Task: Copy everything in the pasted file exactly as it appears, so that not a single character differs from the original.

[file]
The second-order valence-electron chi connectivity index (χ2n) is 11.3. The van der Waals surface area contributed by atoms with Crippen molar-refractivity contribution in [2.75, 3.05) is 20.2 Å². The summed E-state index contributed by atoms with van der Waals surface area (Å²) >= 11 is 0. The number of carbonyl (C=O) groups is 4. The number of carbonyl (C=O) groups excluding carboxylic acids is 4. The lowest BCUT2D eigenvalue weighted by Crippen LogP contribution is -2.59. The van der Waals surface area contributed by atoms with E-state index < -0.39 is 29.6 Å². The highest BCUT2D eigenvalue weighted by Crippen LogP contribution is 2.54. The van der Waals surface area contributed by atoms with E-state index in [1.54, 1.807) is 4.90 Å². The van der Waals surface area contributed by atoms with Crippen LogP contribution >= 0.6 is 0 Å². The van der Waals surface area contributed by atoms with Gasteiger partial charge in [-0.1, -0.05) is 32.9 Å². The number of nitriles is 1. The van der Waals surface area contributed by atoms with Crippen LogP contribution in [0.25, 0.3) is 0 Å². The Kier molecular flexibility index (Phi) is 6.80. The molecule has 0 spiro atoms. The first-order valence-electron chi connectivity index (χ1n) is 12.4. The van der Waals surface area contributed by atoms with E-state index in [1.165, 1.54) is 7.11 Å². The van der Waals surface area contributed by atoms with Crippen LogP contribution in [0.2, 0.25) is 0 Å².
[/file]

The second-order valence-electron chi connectivity index (χ2n) is 11.3. The van der Waals surface area contributed by atoms with Crippen molar-refractivity contribution in [2.75, 3.05) is 20.2 Å². The summed E-state index contributed by atoms with van der Waals surface area (Å²) >= 11 is 0. The number of carbonyl (C=O) groups is 4. The number of carbonyl (C=O) groups excluding carboxylic acids is 4. The lowest BCUT2D eigenvalue weighted by Crippen LogP contribution is -2.59. The van der Waals surface area contributed by atoms with E-state index < -0.39 is 29.6 Å². The highest BCUT2D eigenvalue weighted by Crippen LogP contribution is 2.54. The van der Waals surface area contributed by atoms with E-state index in [1.54, 1.807) is 4.90 Å². The van der Waals surface area contributed by atoms with Crippen LogP contribution >= 0.6 is 0 Å². The van der Waals surface area contributed by atoms with Gasteiger partial charge in [-0.1, -0.05) is 32.9 Å². The number of nitriles is 1. The van der Waals surface area contributed by atoms with Crippen LogP contribution in [0.25, 0.3) is 0 Å². The Kier molecular flexibility index (Phi) is 6.80. The molecule has 0 spiro atoms. The first-order valence-electron chi connectivity index (χ1n) is 12.4. The van der Waals surface area contributed by atoms with E-state index in [1.165, 1.54) is 7.11 Å². The van der Waals surface area contributed by atoms with Crippen LogP contribution in [0.2, 0.25) is 0 Å².